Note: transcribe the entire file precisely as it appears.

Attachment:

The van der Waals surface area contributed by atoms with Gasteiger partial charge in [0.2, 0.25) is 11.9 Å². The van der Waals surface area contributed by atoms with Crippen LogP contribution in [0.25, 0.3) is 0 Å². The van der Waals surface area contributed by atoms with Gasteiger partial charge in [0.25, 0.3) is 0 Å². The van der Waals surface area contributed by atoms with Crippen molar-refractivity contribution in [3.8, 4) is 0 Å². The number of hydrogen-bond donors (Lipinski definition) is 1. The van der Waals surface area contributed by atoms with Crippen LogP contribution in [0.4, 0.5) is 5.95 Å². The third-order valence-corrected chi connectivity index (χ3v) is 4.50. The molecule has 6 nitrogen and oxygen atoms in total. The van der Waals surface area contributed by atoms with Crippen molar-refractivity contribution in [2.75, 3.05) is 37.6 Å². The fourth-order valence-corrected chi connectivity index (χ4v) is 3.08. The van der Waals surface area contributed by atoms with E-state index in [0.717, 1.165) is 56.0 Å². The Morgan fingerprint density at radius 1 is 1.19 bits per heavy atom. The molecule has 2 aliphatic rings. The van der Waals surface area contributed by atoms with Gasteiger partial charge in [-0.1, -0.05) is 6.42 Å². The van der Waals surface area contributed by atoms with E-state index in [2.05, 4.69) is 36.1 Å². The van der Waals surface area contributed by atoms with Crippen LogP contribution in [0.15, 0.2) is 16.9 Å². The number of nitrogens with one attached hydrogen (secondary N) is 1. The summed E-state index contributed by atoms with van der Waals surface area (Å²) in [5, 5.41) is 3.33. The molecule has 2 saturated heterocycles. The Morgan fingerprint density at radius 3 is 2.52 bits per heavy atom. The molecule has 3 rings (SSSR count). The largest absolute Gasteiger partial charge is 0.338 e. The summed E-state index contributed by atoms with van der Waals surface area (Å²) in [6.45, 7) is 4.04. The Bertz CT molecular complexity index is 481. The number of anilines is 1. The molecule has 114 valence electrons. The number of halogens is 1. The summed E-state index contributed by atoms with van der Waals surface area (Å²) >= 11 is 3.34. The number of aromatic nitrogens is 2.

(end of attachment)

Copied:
The van der Waals surface area contributed by atoms with Gasteiger partial charge in [0.2, 0.25) is 11.9 Å². The van der Waals surface area contributed by atoms with Crippen LogP contribution in [0.25, 0.3) is 0 Å². The van der Waals surface area contributed by atoms with Gasteiger partial charge in [0.25, 0.3) is 0 Å². The van der Waals surface area contributed by atoms with Crippen molar-refractivity contribution in [3.8, 4) is 0 Å². The number of hydrogen-bond donors (Lipinski definition) is 1. The van der Waals surface area contributed by atoms with Crippen LogP contribution in [0.4, 0.5) is 5.95 Å². The third-order valence-corrected chi connectivity index (χ3v) is 4.50. The molecule has 6 nitrogen and oxygen atoms in total. The van der Waals surface area contributed by atoms with Crippen molar-refractivity contribution in [2.75, 3.05) is 37.6 Å². The fourth-order valence-corrected chi connectivity index (χ4v) is 3.08. The van der Waals surface area contributed by atoms with E-state index in [0.717, 1.165) is 56.0 Å². The Morgan fingerprint density at radius 1 is 1.19 bits per heavy atom. The molecule has 2 aliphatic rings. The van der Waals surface area contributed by atoms with Gasteiger partial charge in [-0.1, -0.05) is 6.42 Å². The van der Waals surface area contributed by atoms with E-state index in [2.05, 4.69) is 36.1 Å². The van der Waals surface area contributed by atoms with Crippen LogP contribution in [0.15, 0.2) is 16.9 Å². The number of nitrogens with one attached hydrogen (secondary N) is 1. The summed E-state index contributed by atoms with van der Waals surface area (Å²) in [5, 5.41) is 3.33. The molecule has 2 saturated heterocycles. The Morgan fingerprint density at radius 3 is 2.52 bits per heavy atom. The molecule has 3 rings (SSSR count). The largest absolute Gasteiger partial charge is 0.338 e. The summed E-state index contributed by atoms with van der Waals surface area (Å²) in [6.45, 7) is 4.04. The Bertz CT molecular complexity index is 481. The number of anilines is 1. The molecule has 114 valence electrons. The number of halogens is 1. The summed E-state index contributed by atoms with van der Waals surface area (Å²) >= 11 is 3.34. The number of aromatic nitrogens is 2.